Rasterised vs Vectorised Images - What you need to know
By far the most common issue we face when receiving customer artwork is the quality it is sent to us as. Usually this is because of the difference between vector and raster images. So what are they, why do they matter, and what can you do about them to avoid problems?
What are rasterised images?
In short, a raster image is the most common type of image you will have on your computer. Every time you take a photograph - that's a raster image. Every time you take a screenshot - that's a raster image. Raster images are really useful. It's not that they're bad - they're just not great when it comes to printing things professionally because they're not designed for that purpose. If you zoom in on a raster image you will see that much like a TV screen image they are made up of thousands or millions of tiny coloured pixels, or squares. If you take a photo of your black and white cat (there's one sitting with me right now, he's called Neo) the overall image will be made up of a massive grid of those tiny squares. Where the cat has black fur the image will have black pixels. Where the cat has white fur the image will use white pixels. If the cat is sitting on a red chair then where you can see the chair ... yep, you've guessed it - red pixels. It's that easy. This is called rasterised imagery.
File formats which are rasterised are: PNG, JPG, JPEG, BMP, GIF and TIFF.
Why does this matter?
It matters simply because the pixels will just get bigger and bigger as you enlarge the image. You don't create more pixels as you magnify the image. Instead the size of the pixels enlarges. So what was once a tiny indiscernible pixel making for a nice sharp looking photo, will become a blocky image as the individual pixels become large enough to see. Magnify your nice photo 100 times and suddenly you have a weird looking image made up of big blur bricks and it's a mess.
But I don't want to magnify my image 100 times
No, of course not. We get that. But printers might need to - in a sense. Your laptop screen is actually very low resolution - 72dpi. That means if you drew a 1 inch square on your screen (please don't do that) and you counted the number of dots or pixels in there you would find it had 72 dots across and 72 dots down across the whole square - that's 72 x 72 or 5,184 dots making up that 1 inch square. A professional printer works at between 300 and 600 dpi usually. A 600 dpi printer will have 600x600 dots of ink in every 1 inch square, that's a staggering 360,000 dots! That's 70x more dots than your raster image at 72dpi is able to give.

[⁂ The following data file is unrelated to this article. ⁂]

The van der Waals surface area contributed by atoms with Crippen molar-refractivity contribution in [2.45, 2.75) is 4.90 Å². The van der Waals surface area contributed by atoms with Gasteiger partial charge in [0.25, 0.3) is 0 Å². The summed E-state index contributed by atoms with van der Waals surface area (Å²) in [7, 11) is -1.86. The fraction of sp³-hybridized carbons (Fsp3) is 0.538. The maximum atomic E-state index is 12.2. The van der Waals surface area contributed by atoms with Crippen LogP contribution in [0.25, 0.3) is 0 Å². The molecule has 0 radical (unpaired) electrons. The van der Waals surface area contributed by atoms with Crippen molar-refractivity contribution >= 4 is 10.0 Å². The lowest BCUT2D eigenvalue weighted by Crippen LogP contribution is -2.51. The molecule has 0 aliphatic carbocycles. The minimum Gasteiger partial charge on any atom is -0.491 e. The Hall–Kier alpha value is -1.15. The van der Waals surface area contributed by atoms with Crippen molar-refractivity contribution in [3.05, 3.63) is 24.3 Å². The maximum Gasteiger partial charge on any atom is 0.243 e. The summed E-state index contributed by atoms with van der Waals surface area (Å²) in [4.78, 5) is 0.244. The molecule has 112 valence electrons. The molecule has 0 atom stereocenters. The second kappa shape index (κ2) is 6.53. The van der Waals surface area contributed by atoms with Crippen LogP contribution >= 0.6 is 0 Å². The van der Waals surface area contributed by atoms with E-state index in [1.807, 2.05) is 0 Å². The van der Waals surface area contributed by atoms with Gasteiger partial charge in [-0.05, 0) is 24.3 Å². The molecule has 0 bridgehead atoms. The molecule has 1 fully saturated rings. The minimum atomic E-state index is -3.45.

SO .... the issue is all those missing pixels or dots. Computers can only guess at the missing information. They will try and process your image to the correct size but at the end of the day it is just a guess. And your image will end up looking blocky and messy.
What can I do about this?
The first thing you can do is make sure your raster image is saved at the size you want it printed and at a minimum of 150-300dpi. If you can get it higher then great. The higher the resolution and the larger the image size though the bigger your file will be in terms of memory size. A 50kb image can quickly end up being 1Gb (that's a difference between very very small and really GIGANTIC). But if you know you want an A3 sized print on a t-shirt for example, then make sure you send through an A3 sized image SAVED AS 300dpi. That will give you the best results. It means we have all the pixels we need.
OR...you could send your image as a vector!
VECTORS! Vector images work completely differently. Not every image can be a vector though. So it does get a little tricky. A photo is usually rich in detail and colour. Logos on the other hand tend to be shapes - sometimes complex shapes, but shapes nonetheless. A shape usually has a clearly defined edge to it and can be worked out mathematically - a curve, a line, a square, even letters and numbers - all of these are perfect for being treated as vectorised images.
Ok - I don't get it. Are vectors not dots then?
As you look at them on the screen you will still be seeing the image made up of dots, that's just because it's how your screen works. But the information generating that image on the screen - telling the screen what to show - is totally different. The information can be scaled to ANY SIZE with a vector without any loss of quality. You can type a tiny letter "a" on a laptop screen, save it as a vector in an image file and then a printer could print you a 100m tall letter "a" to go on the side of a building and that letter will scale up perfectly to print to that gigantic size. It's no longer made up in the file out of a map of pixels, rather it's defined by mathematics to be a relationship of lines, curves and angles which can go big or small without changing those relationships. Vectors are lovely in the world of print!
Vectorised file formats are: EPS, AI, PDF, SVG
Although EPS, AI and PDF files can all be vector formats, they are also hybrid formats which means they can include BOTH vector and raster images inside them. So you could put a raster image at 72dpi into a PDF file and send it to us. That won't magically make the low resolution image inside that PDF a beautiful vector. It will still just be a nasty low res raster image hiding inside a PDF package. Same with EPS and AI. They are really just containers. What you put in is what you get out.